Ethics in Bricks

So my daughter taught me that I was behind the times in using the πŸ˜‚ whenever I found something hilarious. She probably will wish she did not inform me of this because I now want to use her suggested replacement on a regular basis. As someone who suffers from depression I am constantly seeking out things that will make me laugh. My latest obsession is the Ethics in Bricks Twitter feed (@EthicsInBricks, also on Instagram), and its pinned thread, #ArtInBricks has me πŸ’€ (I probably didn’t use that right, but it doesn’t matter because my daughter doesn’t read this blog anyway.)

I love when creative people represent famous art works with different materials (remember this post?) so the #ArtinBricks photos make me smile – especially The Scream, which will always have a special place in my heart.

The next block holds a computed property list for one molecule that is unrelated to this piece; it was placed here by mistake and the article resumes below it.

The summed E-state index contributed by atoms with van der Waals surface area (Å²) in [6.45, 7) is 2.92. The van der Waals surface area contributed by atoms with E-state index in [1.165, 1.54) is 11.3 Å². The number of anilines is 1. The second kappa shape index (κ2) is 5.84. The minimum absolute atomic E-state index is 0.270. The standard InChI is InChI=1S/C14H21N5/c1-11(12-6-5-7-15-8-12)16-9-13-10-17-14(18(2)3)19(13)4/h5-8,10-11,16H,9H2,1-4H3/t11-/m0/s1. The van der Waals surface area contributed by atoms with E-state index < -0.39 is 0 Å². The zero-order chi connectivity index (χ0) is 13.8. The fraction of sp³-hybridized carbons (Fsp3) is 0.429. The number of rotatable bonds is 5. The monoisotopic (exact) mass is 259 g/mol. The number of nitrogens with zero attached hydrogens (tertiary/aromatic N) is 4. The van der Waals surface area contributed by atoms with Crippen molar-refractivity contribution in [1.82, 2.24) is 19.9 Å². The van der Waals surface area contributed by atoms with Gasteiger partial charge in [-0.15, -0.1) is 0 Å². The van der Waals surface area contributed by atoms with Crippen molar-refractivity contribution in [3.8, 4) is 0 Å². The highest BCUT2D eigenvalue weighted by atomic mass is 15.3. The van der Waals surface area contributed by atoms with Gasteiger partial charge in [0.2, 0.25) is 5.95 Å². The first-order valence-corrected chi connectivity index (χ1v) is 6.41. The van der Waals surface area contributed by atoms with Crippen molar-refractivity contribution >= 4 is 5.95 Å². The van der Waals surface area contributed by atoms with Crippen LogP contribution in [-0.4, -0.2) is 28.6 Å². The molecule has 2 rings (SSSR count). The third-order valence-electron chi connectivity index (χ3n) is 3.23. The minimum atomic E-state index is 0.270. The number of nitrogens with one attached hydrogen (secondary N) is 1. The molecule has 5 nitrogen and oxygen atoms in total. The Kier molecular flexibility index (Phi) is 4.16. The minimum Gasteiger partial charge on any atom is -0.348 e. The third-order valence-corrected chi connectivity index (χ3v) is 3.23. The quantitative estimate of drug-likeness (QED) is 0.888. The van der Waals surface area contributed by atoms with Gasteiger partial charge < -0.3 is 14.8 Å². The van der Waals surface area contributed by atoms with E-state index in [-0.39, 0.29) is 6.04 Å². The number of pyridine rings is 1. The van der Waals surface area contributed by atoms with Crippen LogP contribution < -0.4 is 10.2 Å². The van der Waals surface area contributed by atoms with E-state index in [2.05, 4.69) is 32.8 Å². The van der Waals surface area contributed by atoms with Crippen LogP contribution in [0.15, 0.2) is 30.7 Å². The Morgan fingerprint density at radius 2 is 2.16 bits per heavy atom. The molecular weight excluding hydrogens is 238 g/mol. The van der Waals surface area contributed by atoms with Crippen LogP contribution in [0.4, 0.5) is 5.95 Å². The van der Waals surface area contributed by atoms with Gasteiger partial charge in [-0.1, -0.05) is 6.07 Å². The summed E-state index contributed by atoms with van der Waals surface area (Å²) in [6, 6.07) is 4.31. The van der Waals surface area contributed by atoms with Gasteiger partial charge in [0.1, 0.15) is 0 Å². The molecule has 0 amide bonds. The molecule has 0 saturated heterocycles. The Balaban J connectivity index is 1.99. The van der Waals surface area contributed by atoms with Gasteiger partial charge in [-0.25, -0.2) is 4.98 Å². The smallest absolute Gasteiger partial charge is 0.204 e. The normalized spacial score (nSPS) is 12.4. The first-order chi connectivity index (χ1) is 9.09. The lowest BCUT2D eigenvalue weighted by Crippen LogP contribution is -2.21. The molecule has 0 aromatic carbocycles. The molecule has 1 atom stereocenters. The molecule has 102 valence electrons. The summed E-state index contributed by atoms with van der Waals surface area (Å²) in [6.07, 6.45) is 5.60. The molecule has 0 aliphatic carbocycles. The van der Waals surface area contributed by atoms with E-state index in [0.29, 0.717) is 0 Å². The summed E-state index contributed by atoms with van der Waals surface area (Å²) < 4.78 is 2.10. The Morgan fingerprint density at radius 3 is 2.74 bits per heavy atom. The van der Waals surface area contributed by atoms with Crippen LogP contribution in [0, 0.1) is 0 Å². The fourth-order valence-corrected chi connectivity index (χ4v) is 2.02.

Don’t stop with that thread, though. Ethics in Bricks produces amazing content about philosophers using Lego Bricks, which is perfect for the GT classroom. Take a look at their most recent thread to celebrate Kant’s birthday:

I have yet to meet a student who doesn’t like building with Legos, and this is an excellent way to integrate some deep philosophical discussion with making while also dealing with constraints. If I was back in the classroom right now, I think I would use a quote and picture from this account every day to start my class.

My students really enjoyed Socratic Dialogues and having deep discussions about philosophical ideas. For some other doors into philosophy for students, you can also try 8-Bit Philosophy (screen videos first for appropriateness), Philosophy for Children, and this list of articles on Ethics lessons Joelle Trayers does with younger students in her classroom. Donna Lasher also has exceptional suggestions for using philosophy in lessons. You can find a few of my favorite past activities linked in this post I wrote. In addition, we used this book when I was in the K-5 GT classroom that is a wonderful resource.

Image from @EthicsInBricks on Twitter

Leave a Reply